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A. Korolev, G. McFarquhar, P. R. Field, C. Franklin, P. Lawson, Z. Wang, E. Williams, S. J. Abel, D. Axisa, S. Borrmann, J. Crosier, J. Fugal, M. Krämer, U. Lohmann, O. Schlenczek, M. Schnaiter, and M. Wendisch

Abstract

Mixed-phase clouds represent a three-phase colloidal system consisting of water vapor, ice particles, and coexisting supercooled liquid droplets. Mixed-phase clouds are ubiquitous in the troposphere, occurring at all latitudes from the polar regions to the tropics. Because of their widespread nature, mixed-phase processes play critical roles in the life cycle of clouds, precipitation formation, cloud electrification, and the radiative energy balance on both regional and global scales. Yet, in spite of many decades of observations and theoretical studies, our knowledge and understanding of mixed-phase cloud processes remains incomplete. Mixed-phase clouds are notoriously difficult to represent in numerical weather prediction and climate models, and their description in theoretical cloud physics still presents complicated challenges. In this chapter, the current status of our knowledge on mixed-phase clouds, obtained from theoretical studies and observations, is reviewed. Recent progress, along with a discussion of problems and gaps in understanding the mixed-phase environment is summarized. Specific steps to improve our knowledge of mixed-phase clouds and their role in the climate and weather system are proposed.

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Corey K. Potvin, Jacob R. Carley, Adam J. Clark, Louis J. Wicker, Patrick S. Skinner, Anthony E. Reinhart, Burkely T. Gallo, John S. Kain, Glen S. Romine, Eric A. Aligo, Keith A. Brewster, David C. Dowell, Lucas M. Harris, Israel L. Jirak, Fanyou Kong, Timothy A. Supinie, Kevin W. Thomas, Xuguang Wang, Yongming Wang, and Ming Xue

Abstract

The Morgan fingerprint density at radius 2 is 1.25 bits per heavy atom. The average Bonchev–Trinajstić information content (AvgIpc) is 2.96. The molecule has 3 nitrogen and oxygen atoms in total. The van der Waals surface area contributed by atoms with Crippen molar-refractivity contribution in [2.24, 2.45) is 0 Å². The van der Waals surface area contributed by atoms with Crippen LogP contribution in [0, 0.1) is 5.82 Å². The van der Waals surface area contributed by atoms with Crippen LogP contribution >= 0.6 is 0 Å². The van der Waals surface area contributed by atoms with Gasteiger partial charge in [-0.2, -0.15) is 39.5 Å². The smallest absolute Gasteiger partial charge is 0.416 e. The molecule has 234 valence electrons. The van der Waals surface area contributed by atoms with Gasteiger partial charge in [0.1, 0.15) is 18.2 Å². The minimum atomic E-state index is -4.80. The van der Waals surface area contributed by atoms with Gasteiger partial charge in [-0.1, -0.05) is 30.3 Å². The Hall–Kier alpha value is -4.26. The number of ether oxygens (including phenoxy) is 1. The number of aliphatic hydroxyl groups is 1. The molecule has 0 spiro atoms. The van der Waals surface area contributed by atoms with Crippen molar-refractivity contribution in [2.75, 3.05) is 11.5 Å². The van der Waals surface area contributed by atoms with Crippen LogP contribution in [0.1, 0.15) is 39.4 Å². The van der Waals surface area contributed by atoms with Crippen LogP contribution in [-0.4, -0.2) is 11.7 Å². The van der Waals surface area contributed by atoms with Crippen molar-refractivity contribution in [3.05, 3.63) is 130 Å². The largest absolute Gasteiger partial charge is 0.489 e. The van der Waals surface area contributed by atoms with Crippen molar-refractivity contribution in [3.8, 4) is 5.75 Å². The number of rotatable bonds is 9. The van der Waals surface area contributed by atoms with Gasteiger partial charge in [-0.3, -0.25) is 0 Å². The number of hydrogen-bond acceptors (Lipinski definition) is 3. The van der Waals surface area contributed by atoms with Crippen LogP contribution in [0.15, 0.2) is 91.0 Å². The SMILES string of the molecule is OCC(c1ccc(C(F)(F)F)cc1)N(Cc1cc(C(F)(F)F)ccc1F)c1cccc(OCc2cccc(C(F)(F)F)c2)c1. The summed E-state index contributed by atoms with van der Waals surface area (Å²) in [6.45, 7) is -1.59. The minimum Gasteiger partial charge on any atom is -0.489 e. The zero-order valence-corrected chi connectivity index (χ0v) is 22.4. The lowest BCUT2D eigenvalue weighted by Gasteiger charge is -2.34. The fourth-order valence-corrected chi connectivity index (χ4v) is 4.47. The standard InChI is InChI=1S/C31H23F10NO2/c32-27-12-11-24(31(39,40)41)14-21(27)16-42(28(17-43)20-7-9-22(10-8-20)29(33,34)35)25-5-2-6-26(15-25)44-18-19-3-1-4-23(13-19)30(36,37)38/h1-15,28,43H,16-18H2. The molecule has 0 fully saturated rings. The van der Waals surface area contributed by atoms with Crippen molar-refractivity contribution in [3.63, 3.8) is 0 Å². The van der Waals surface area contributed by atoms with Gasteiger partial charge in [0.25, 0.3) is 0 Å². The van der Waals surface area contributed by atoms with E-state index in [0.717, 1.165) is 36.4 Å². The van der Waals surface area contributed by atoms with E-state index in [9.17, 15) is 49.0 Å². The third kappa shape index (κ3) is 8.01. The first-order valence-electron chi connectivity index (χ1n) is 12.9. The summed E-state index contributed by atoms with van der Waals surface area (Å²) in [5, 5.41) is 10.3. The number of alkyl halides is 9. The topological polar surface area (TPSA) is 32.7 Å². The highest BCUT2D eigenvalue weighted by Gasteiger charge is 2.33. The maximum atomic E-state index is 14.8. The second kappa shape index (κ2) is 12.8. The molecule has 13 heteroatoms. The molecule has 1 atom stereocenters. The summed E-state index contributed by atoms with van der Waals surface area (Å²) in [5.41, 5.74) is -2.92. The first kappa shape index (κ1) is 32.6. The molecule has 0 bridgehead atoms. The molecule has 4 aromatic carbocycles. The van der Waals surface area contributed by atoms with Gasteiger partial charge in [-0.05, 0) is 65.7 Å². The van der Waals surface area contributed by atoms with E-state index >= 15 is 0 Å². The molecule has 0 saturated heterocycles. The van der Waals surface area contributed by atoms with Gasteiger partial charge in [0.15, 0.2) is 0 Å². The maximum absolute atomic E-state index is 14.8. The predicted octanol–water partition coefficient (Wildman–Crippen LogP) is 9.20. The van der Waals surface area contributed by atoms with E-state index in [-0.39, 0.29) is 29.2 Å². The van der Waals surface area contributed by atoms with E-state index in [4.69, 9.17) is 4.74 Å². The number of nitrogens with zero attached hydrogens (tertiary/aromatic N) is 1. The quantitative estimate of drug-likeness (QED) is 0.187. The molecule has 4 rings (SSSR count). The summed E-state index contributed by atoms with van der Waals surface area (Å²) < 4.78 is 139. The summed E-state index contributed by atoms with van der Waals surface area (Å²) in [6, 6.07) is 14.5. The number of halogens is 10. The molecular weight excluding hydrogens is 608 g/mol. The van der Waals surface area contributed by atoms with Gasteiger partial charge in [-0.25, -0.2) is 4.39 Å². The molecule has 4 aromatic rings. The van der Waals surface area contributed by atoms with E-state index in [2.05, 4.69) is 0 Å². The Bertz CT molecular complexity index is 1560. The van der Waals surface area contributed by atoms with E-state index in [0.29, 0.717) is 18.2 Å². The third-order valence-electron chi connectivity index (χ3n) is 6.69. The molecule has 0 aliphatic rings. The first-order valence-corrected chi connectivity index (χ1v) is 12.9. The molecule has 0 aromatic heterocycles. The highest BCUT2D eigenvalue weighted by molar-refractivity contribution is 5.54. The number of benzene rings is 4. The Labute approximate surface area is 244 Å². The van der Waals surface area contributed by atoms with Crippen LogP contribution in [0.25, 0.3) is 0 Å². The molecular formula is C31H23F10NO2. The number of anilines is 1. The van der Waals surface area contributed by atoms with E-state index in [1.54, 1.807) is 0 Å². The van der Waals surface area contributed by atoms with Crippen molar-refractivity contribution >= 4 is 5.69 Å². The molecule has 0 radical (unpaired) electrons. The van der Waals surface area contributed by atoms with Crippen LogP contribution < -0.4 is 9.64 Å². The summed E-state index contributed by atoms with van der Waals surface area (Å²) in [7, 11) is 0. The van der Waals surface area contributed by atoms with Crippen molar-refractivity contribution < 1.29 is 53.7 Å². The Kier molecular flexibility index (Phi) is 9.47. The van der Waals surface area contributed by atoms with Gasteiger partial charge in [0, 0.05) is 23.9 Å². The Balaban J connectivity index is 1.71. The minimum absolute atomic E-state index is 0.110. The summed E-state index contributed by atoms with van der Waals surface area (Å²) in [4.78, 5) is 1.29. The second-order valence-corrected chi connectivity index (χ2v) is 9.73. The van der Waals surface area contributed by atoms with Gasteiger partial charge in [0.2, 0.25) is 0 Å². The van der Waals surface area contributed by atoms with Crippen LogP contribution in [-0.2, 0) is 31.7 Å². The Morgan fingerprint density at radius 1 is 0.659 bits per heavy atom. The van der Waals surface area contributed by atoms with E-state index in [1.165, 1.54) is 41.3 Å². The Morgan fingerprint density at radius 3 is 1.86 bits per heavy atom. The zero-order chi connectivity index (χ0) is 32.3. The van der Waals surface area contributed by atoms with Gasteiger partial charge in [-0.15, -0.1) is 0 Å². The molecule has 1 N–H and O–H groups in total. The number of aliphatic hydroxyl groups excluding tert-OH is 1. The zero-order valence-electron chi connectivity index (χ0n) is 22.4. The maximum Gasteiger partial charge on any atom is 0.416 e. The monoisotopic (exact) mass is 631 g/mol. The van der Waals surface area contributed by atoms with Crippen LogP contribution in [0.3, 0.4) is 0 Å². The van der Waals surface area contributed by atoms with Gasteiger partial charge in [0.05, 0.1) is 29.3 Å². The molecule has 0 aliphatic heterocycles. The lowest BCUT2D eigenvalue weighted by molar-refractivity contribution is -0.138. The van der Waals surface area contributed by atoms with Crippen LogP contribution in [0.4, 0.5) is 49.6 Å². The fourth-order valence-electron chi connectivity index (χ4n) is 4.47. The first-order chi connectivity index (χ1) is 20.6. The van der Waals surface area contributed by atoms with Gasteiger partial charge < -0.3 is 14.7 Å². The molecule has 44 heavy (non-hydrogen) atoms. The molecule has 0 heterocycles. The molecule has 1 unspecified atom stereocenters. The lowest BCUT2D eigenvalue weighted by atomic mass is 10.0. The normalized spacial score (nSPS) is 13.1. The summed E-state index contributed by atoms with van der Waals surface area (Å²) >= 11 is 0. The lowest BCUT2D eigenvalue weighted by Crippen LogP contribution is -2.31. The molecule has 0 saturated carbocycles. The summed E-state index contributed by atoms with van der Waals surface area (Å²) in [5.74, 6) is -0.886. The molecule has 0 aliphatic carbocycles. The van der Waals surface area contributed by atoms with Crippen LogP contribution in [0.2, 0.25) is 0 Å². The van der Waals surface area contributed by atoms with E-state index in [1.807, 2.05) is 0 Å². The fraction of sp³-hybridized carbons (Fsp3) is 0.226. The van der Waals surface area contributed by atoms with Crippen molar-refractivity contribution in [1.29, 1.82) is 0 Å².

The 2016–18 NOAA Hazardous Weather Testbed (HWT) Spring Forecasting Experiments (SFE) featured the Community Leveraged Unified Ensemble (CLUE), a coordinated convection-allowing model (CAM) ensemble framework designed to provide empirical guidance for development of operational CAM systems. The 2017 CLUE included 81 members that all used 3-km horizontal grid spacing over the CONUS, enabling direct comparison of forecasts generated using different dynamical cores, physics schemes, and initialization procedures. This study uses forecasts from several of the 2017 CLUE members and one operational model to evaluate and compare CAM representation and next-day prediction of thunderstorms. The analysis utilizes existing techniques and novel, object-based techniques that distill important information about modeled and observed storms from many cases. The National Severe Storms Laboratory Multi-Radar Multi-Sensor product suite is used to verify model forecasts and climatologies of observed variables. Unobserved model fields are also examined to further illuminate important intermodel differences in storms and near-storm environments. No single model performed better than the others in all respects. However, there were many systematic intermodel and intercore differences in specific forecast metrics and model fields. Some of these differences can be confidently attributed to particular differences in model design. Model intercomparison studies similar to the one presented here are important to better understand the impacts of model and ensemble configurations on storm forecasts and to help optimize future operational CAM systems.